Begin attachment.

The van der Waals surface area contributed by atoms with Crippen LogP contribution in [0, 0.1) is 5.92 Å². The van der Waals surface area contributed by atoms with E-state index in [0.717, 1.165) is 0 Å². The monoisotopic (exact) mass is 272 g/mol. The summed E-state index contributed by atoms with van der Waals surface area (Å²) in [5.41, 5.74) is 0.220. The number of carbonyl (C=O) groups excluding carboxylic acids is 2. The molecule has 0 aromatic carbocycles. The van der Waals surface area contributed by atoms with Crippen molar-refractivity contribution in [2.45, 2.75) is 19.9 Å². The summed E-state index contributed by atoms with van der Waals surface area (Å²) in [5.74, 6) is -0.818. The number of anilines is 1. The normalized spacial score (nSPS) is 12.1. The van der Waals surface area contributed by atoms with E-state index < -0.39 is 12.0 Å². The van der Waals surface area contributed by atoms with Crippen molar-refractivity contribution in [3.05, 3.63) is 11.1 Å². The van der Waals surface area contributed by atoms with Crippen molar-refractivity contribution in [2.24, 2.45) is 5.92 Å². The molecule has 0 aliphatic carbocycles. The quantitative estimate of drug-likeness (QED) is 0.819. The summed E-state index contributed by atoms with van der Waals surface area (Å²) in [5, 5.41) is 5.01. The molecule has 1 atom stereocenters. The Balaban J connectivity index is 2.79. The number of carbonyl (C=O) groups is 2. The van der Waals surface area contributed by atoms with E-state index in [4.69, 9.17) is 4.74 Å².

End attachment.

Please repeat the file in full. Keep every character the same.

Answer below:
The van der Waals surface area contributed by atoms with Crippen LogP contribution in [0, 0.1) is 5.92 Å². The van der Waals surface area contributed by atoms with E-state index in [0.717, 1.165) is 0 Å². The monoisotopic (exact) mass is 272 g/mol. The summed E-state index contributed by atoms with van der Waals surface area (Å²) in [5.41, 5.74) is 0.220. The number of carbonyl (C=O) groups excluding carboxylic acids is 2. The molecule has 0 aromatic carbocycles. The van der Waals surface area contributed by atoms with Crippen molar-refractivity contribution in [2.45, 2.75) is 19.9 Å². The summed E-state index contributed by atoms with van der Waals surface area (Å²) in [5.74, 6) is -0.818. The number of anilines is 1. The normalized spacial score (nSPS) is 12.1. The van der Waals surface area contributed by atoms with E-state index < -0.39 is 12.0 Å². The van der Waals surface area contributed by atoms with Crippen molar-refractivity contribution in [3.05, 3.63) is 11.1 Å². The van der Waals surface area contributed by atoms with Crippen molar-refractivity contribution in [2.24, 2.45) is 5.92 Å². The molecule has 0 aliphatic carbocycles. The quantitative estimate of drug-likeness (QED) is 0.819. The summed E-state index contributed by atoms with van der Waals surface area (Å²) in [5, 5.41) is 5.01. The molecule has 1 atom stereocenters. The Balaban J connectivity index is 2.79. The number of carbonyl (C=O) groups is 2. The van der Waals surface area contributed by atoms with E-state index in [4.69, 9.17) is 4.74 Å².